Be charged with manslaughter   YOU
Live in their car   KATHY
Win the Hunger Games   BRETT
Appear on a billboard   BRETT
Accidentally invent something important   BRETT
Win a cruise on a game show   BRETT
Run a successful business   BRETT
Burn dinner   YOU
Enjoy a movie called Ghostbusters v. The A-Team   KATHY
Have a pet monkey   KATHY

WHAT?? I would so beat Brett in the Hunger Games!! He can’t go ten minutes when he’s visiting without asking what’s for dinner. I’m like Katniss Everdeen on crack.

Ayayay…moving on.

Okay, for the next question, I want you to answer with the first thing that pops into your head. To ensure you don’t peek, I’ve put this question on the next page. Scroll down slowly…then answer immediately.






Who’s your favorite child?

Brett. See above.

I KNEW IT.

One last question: What book do you wish you’d written?

Lonesome Dove.

Thanks so much for sitting in the hotseat today! And hey, good job raising me.

Thank you. I felt it went well. The raising, I mean. Safety first.

Tuesday, October 16, 2012

To My Archnemesis


When I was six, my mom brought home a picture book from the library. It was about a baby whale who disregarded his mother’s warning, swam too close to the shore, and was beached until a little boy helped him.

My mom said the author of the book was six when he wrote and illustrated it. I think she thought that would be a cool thing for me to know. Like I’d feel a sense of kinship with the author: I was six. I liked writing. And marine life.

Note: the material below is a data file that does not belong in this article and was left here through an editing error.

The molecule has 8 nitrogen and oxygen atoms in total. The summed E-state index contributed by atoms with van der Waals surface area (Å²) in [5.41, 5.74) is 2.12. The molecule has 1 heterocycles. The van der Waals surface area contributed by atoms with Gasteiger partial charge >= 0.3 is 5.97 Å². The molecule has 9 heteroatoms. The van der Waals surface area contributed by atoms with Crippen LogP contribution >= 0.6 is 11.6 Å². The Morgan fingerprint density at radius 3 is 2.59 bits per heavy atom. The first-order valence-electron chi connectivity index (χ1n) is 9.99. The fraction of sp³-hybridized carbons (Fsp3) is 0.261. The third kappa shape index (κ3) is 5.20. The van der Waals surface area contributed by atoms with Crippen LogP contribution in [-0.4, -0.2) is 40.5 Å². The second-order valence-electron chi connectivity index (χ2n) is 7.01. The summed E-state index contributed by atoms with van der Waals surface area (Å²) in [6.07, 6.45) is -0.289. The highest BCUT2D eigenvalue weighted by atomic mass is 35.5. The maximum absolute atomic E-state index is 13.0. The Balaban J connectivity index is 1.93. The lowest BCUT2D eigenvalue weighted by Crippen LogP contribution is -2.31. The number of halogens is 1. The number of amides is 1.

“How did he get published?” I demanded. My own picture book, Diver the Small Dolphin, about a dolphin who was very small but could still jump through hoops, had most definitely not been published. It was not available at the local library. Who the hell was this boy who'd made it before he left kindergarten?

My mom tried to explain that the boy probably had a relative who worked at a publishing house—that he almost certainly hadn’t sent out a query, landed an agent, and scored a six figure advance. But I wasn’t in the mood to hear it.

The little bastard had published a book. And I hadn’t.

I thought about him occasionally over the next few years. When I was ten I wrote The Great Pet Adventure, about a family who moves to Virginia but leaves all their pets behind. The pets then have to find a way back to their humans. It was a bit of a Homeward Bound knockoff. I could do better. When I was twelve there was Let’s Go to Europe, about a zany group of friends who go to Europe and get kidnapped. There was a character named Rachel Green who had a stylish layer cut. I really liked Friends.